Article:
Balanced budget ought to be top priority

Published:

Henry Ford started his first assembly line for automobiles just over 100 years ago. Since that time, millions of cars have been produced worldwide. Since safety is a major issue in this field, one can understand government's involvement in establishing and enforcing safety regulations. However, when it comes to fuel efficiency, this should be up to the competition and the private sector. Nonetheless, the global warming nuts, most who seem to migrate to politics, are no longer just encouraging fuel efficiency standards and goals, but passing laws mandating "advancing" the "state of the art" in automobile design.

In a speech on Tuesday, Feb 18, President Obama announced that he will "act without Congress, if necessary" to improve our existing standards, which already require the reduction in fuel consumption of medium- and heavy-duty trucks of 10 percent to 20 percent by 2018.

With a national debt at $17 trillion and climbing, and no proposals for a balanced budget, the president's actions are equivalent to a person running out of a burning home screaming that the dishwasher doesn't work.

We should all be demanding that the first things this president and Congress address and resolve are the issues required to get our fiscal house in order. For starters, this means a balanced budget.

Chuck Marshall, Atwater

Want to leave your comments?

Sign in or Register to comment.

  • I like EFI.

    10 below zero, turn the key, fourth compression stroke it fires and adjusts itself to keep running. No fiddling with a choke, frosting off of plugs, no carb ice on humid days above freezing.

    It's been so long that I guess we forget who to thank for computer managed engines. The EPA and the regulation that mandated an engine stays in a reasonable state of tune for 50,000 miles. Fuel injection has been around since just about the beginning, major advances in the technology during WWII, some ground vehicles used mechanical FI before the mandate, but it was the mandate that got manufacturers off the dime. First they tried electronically controlled carbs and throttle body, I would rather not remember those. Sure we would have gotten to EFI. Eventually. I doubt FI deployment in mass produced automobiles would be thirty years along. And then there is diesel.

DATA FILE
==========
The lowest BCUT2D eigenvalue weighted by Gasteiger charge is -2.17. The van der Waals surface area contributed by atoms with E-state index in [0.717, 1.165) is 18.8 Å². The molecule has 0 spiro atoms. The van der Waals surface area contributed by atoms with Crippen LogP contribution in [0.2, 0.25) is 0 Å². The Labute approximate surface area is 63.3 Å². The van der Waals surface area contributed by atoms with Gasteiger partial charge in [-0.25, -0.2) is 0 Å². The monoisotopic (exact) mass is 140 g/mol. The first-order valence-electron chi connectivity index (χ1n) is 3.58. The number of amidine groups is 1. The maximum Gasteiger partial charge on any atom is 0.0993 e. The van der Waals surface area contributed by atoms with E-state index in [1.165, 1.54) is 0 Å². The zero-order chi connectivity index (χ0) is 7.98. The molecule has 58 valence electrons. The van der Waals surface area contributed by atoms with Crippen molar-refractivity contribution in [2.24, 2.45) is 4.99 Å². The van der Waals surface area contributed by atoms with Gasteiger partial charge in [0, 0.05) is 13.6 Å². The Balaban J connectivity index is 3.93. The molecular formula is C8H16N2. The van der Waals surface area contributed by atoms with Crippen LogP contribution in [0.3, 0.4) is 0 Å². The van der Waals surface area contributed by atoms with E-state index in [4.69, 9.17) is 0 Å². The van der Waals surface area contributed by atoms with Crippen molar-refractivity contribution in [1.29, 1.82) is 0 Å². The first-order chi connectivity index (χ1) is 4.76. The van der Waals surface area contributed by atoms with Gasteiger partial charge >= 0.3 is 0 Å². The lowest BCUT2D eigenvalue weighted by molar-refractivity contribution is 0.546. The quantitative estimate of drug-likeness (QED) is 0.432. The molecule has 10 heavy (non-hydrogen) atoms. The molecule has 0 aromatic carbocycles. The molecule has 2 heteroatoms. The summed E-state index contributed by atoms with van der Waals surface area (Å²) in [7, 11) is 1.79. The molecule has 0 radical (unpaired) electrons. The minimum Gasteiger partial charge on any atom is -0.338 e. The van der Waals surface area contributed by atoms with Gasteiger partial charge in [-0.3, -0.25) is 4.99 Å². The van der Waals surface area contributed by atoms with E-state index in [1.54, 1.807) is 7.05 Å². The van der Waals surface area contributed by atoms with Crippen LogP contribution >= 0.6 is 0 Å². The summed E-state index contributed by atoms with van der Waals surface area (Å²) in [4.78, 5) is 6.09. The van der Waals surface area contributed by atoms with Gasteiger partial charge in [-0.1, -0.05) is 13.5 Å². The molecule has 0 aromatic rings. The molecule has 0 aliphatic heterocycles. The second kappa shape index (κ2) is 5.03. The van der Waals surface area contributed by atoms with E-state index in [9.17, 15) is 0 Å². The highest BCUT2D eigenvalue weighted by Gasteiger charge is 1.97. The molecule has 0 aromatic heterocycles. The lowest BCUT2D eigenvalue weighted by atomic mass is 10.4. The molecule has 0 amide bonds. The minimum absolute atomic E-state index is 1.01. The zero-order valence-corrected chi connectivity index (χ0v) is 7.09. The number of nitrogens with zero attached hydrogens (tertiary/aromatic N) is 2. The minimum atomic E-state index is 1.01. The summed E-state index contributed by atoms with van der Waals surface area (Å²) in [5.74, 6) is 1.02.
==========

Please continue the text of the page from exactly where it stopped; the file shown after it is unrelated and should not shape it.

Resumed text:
Far as the presentation of Chucks fallacioius either / or, either Barry can have people work on the reduction of fuel consumption OR have people work on ballancing budget, but Barry can't have seperate teams working on different problems at the same time. ? Really? LMAO!!! You can have more than one thing on your plate, or I guess not if it's carrots OR peas and the head explodes at the thought of also having mashed potatoes.

    .

     

  • have to agree with Mr. Marshall.

    Similar is the ethanol mandate. Ethanol has far less power than gasoline, costs far more, but is subsidized by taxpayers to producers  and causes the cost of corn to increase for everything else using corn or in livestock feed,

    To promote the ethanol lie, the federal MPG standard is per gallon of gasoline and not per gallon of fuel. The amount of ethanol is ignored. And that is one reason why you never get the reported MPG when you calculate it per gallon of fuel.